The Fon women’s army had three main wings: the right and left wings, and the elite center wing or Fanti. Each of these wings had five subgroups: the artillery women, the elephant huntresses, the musket-bearing frontline group, the razor women, and the archers. They lasted until the end of the 19th century. The group of women received their name because they resembled semi-mythical Amazons of ancient Anatolia and the Black Sea.
The Dahomey Amazons are the only documented all-female official front-line combat arms military unit in the world history. Tough, violent blood-and-guts women single-mindedly devoted to hardening themselves into ruthless instruments of battlefield destruction, these machete-wielding, musket-slinging lady terminators were rightly-feared throughout Western Africa for over 250 years, not only for their fanatical devotion to battle, but for their refusal to back down or retreat from any fight unless expressly ordered to do so by their king. The women soldiers were trained, given uniforms, and equipped with Danish weapons which were obtained through the slave trade. By the mid-19th century, they were close to 6,000 in number.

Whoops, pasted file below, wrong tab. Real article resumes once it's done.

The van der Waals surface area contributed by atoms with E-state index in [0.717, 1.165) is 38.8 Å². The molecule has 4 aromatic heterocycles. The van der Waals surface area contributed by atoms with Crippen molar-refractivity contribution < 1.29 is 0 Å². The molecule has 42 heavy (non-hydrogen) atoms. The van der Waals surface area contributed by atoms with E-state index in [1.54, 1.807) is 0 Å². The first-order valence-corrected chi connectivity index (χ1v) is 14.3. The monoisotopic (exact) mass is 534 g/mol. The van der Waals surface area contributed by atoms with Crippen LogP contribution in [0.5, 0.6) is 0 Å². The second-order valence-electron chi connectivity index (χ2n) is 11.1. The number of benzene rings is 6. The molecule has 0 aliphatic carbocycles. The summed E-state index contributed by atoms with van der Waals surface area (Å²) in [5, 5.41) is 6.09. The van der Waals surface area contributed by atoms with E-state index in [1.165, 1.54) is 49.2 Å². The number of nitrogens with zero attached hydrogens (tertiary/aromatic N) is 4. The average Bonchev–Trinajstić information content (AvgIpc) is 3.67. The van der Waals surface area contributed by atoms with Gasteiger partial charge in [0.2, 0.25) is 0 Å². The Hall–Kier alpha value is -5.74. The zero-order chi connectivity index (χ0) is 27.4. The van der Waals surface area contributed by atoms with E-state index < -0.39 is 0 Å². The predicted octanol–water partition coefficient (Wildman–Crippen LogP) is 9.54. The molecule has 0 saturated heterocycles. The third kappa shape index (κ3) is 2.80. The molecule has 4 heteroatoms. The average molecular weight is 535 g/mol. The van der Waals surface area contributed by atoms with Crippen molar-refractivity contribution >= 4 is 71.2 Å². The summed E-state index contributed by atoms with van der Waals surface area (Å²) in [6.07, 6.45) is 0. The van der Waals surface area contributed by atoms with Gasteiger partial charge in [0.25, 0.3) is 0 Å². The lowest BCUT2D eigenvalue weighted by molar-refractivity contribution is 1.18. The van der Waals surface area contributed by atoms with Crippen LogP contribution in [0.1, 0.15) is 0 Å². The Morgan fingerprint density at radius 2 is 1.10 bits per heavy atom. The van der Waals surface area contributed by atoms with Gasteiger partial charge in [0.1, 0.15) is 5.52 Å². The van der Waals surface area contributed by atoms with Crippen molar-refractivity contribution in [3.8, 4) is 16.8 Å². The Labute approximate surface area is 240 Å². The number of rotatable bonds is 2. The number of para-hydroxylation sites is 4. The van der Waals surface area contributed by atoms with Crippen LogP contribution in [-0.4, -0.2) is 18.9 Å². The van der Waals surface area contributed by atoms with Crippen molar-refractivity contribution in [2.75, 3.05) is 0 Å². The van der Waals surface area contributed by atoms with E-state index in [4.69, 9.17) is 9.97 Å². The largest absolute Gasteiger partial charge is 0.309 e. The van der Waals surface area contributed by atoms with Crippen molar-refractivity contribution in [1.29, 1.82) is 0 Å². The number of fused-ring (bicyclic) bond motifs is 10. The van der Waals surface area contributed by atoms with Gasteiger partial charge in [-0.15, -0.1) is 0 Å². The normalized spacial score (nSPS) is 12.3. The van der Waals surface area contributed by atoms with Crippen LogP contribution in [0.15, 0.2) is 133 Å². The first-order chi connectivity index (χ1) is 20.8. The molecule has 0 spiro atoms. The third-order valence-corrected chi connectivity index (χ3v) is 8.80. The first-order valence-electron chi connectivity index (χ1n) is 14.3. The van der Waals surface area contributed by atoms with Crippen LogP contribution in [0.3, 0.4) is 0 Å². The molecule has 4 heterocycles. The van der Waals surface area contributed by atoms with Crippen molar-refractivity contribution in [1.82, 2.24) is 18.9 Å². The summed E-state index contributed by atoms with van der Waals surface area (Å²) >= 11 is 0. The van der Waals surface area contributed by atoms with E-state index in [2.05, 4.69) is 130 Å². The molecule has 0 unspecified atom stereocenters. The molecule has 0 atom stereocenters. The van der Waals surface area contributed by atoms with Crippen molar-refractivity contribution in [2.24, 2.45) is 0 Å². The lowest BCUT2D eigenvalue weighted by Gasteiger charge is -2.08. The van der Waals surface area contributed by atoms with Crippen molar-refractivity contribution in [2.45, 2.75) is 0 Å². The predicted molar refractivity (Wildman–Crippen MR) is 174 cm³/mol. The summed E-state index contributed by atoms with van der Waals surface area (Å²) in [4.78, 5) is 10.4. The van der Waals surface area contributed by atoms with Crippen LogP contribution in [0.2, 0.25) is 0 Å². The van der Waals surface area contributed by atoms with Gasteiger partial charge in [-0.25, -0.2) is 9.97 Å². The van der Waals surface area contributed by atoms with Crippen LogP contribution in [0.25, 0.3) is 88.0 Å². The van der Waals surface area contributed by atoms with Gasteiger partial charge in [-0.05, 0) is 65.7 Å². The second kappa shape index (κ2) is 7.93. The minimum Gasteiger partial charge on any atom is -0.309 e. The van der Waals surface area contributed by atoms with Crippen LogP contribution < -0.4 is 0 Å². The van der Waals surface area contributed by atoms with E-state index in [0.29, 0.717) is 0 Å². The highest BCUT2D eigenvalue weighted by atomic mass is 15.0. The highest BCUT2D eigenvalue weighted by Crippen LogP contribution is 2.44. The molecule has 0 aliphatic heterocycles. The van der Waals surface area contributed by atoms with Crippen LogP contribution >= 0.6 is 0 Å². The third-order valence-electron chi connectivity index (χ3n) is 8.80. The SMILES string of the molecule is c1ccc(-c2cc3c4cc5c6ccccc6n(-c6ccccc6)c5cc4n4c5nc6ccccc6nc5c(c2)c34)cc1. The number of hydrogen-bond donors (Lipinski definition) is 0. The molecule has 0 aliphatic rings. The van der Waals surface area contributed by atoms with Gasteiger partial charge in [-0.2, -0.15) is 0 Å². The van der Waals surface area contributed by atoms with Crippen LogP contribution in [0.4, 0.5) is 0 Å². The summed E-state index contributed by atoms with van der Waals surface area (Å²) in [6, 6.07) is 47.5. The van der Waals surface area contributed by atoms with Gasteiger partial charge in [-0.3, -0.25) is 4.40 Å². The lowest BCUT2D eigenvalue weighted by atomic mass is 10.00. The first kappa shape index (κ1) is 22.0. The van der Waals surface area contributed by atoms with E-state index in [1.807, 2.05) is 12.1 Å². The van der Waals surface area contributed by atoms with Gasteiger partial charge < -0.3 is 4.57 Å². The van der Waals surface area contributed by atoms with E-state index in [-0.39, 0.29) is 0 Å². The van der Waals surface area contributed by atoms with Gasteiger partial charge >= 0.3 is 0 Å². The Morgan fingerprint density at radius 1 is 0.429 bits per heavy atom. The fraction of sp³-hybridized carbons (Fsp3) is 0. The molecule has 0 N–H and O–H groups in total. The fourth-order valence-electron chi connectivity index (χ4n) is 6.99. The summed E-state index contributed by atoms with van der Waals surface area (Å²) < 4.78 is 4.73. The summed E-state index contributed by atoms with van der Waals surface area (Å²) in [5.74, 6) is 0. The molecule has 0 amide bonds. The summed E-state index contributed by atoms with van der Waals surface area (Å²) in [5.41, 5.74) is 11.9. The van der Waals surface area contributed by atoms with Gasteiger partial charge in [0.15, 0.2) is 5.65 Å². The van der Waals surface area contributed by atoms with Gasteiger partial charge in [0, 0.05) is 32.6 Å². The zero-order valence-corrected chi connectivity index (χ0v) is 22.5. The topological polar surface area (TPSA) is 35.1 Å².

It is said that King Houegbadja (who ruled from 1645 to 1685) the third King of Dahomey, started the group the Amazons as a corps of elephant hunters called the gbeto. Houegbadja’s son King Agaja (ruled from 1708 to 1732) established a female bodyguard armed with muskets. European merchants recorded their presence. According to tradition, Agaja developed the bodyguard into a militia and successfully used them in Dahomey’s defeat of the neighboring kingdom of Savi in 1727.
The last major use of Amazons came in the Franco-Dahomean Wars of 1890 and 1892. The French conquered Dahomey in 1892 and were particularly ruthless toward the Amazons, executing many of them partly because they noted that Amazons provided the last resistance to their conquest of the state.